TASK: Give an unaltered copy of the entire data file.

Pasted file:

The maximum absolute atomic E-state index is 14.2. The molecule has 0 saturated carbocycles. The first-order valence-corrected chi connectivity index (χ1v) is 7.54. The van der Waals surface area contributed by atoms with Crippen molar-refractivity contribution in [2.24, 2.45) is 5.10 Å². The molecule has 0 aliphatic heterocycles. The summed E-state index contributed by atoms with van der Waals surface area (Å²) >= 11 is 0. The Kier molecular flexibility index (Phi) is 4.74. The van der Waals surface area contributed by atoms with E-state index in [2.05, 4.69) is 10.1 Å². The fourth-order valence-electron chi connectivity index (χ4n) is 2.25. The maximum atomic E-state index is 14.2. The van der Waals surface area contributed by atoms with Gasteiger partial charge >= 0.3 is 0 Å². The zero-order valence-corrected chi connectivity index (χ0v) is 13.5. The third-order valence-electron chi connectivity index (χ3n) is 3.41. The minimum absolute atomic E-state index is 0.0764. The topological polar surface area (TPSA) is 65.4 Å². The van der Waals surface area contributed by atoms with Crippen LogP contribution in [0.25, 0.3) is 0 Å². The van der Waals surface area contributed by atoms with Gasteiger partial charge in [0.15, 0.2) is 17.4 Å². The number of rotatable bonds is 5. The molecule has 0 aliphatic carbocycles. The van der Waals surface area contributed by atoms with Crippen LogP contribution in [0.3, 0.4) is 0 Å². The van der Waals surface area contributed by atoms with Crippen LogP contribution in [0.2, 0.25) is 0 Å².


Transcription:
The maximum absolute atomic E-state index is 14.2. The molecule has 0 saturated carbocycles. The first-order valence-corrected chi connectivity index (χ1v) is 7.54. The van der Waals surface area contributed by atoms with Crippen molar-refractivity contribution in [2.24, 2.45) is 5.10 Å². The molecule has 0 aliphatic heterocycles. The summed E-state index contributed by atoms with van der Waals surface area (Å²) >= 11 is 0. The Kier molecular flexibility index (Phi) is 4.74. The van der Waals surface area contributed by atoms with E-state index in [2.05, 4.69) is 10.1 Å². The fourth-order valence-electron chi connectivity index (χ4n) is 2.25. The maximum atomic E-state index is 14.2. The van der Waals surface area contributed by atoms with Gasteiger partial charge >= 0.3 is 0 Å². The zero-order valence-corrected chi connectivity index (χ0v) is 13.5. The third-order valence-electron chi connectivity index (χ3n) is 3.41. The minimum absolute atomic E-state index is 0.0764. The topological polar surface area (TPSA) is 65.4 Å². The van der Waals surface area contributed by atoms with Crippen LogP contribution in [0.25, 0.3) is 0 Å². The van der Waals surface area contributed by atoms with Gasteiger partial charge in [0.15, 0.2) is 17.4 Å². The number of rotatable bonds is 5. The molecule has 0 aliphatic carbocycles. The van der Waals surface area contributed by atoms with Crippen LogP contribution in [0.3, 0.4) is 0 Å². The van der Waals surface area contributed by atoms with Crippen LogP contribution in [0.2, 0.25) is 0 Å².